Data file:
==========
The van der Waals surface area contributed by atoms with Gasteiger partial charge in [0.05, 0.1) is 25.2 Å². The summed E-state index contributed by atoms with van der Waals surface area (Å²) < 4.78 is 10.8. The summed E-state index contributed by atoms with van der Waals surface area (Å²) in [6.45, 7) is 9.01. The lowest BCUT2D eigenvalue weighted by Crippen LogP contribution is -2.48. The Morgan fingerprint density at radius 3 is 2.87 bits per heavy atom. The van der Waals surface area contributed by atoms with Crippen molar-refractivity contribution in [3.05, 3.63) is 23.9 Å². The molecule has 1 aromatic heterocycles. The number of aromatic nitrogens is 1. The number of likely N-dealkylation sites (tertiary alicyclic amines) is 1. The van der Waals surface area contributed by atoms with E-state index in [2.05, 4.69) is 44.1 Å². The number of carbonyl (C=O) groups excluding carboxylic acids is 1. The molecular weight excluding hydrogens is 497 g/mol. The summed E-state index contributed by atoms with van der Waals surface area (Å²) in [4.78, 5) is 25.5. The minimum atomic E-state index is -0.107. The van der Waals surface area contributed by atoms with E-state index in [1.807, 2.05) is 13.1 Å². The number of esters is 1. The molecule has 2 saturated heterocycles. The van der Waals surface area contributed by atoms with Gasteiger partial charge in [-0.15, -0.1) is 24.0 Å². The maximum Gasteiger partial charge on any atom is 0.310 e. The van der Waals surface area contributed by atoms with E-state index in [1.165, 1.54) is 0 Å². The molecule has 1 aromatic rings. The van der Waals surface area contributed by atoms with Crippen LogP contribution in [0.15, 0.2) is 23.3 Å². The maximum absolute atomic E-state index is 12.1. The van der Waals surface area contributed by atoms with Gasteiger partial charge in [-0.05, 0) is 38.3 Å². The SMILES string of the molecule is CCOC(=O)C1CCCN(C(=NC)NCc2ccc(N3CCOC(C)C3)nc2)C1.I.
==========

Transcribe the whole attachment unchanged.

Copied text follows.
The van der Waals surface area contributed by atoms with Gasteiger partial charge in [0.05, 0.1) is 25.2 Å². The summed E-state index contributed by atoms with van der Waals surface area (Å²) < 4.78 is 10.8. The summed E-state index contributed by atoms with van der Waals surface area (Å²) in [6.45, 7) is 9.01. The lowest BCUT2D eigenvalue weighted by Crippen LogP contribution is -2.48. The Morgan fingerprint density at radius 3 is 2.87 bits per heavy atom. The van der Waals surface area contributed by atoms with Crippen molar-refractivity contribution in [3.05, 3.63) is 23.9 Å². The molecule has 1 aromatic heterocycles. The number of aromatic nitrogens is 1. The number of likely N-dealkylation sites (tertiary alicyclic amines) is 1. The van der Waals surface area contributed by atoms with E-state index in [2.05, 4.69) is 44.1 Å². The number of carbonyl (C=O) groups excluding carboxylic acids is 1. The molecular weight excluding hydrogens is 497 g/mol. The summed E-state index contributed by atoms with van der Waals surface area (Å²) in [4.78, 5) is 25.5. The minimum atomic E-state index is -0.107. The van der Waals surface area contributed by atoms with E-state index in [1.807, 2.05) is 13.1 Å². The number of esters is 1. The molecule has 2 saturated heterocycles. The van der Waals surface area contributed by atoms with Gasteiger partial charge in [-0.15, -0.1) is 24.0 Å². The maximum Gasteiger partial charge on any atom is 0.310 e. The van der Waals surface area contributed by atoms with E-state index in [1.165, 1.54) is 0 Å². The molecule has 1 aromatic rings. The van der Waals surface area contributed by atoms with Crippen LogP contribution in [0.15, 0.2) is 23.3 Å². The maximum absolute atomic E-state index is 12.1. The van der Waals surface area contributed by atoms with Gasteiger partial charge in [-0.05, 0) is 38.3 Å². The SMILES string of the molecule is CCOC(=O)C1CCCN(C(=NC)NCc2ccc(N3CCOC(C)C3)nc2)C1.I.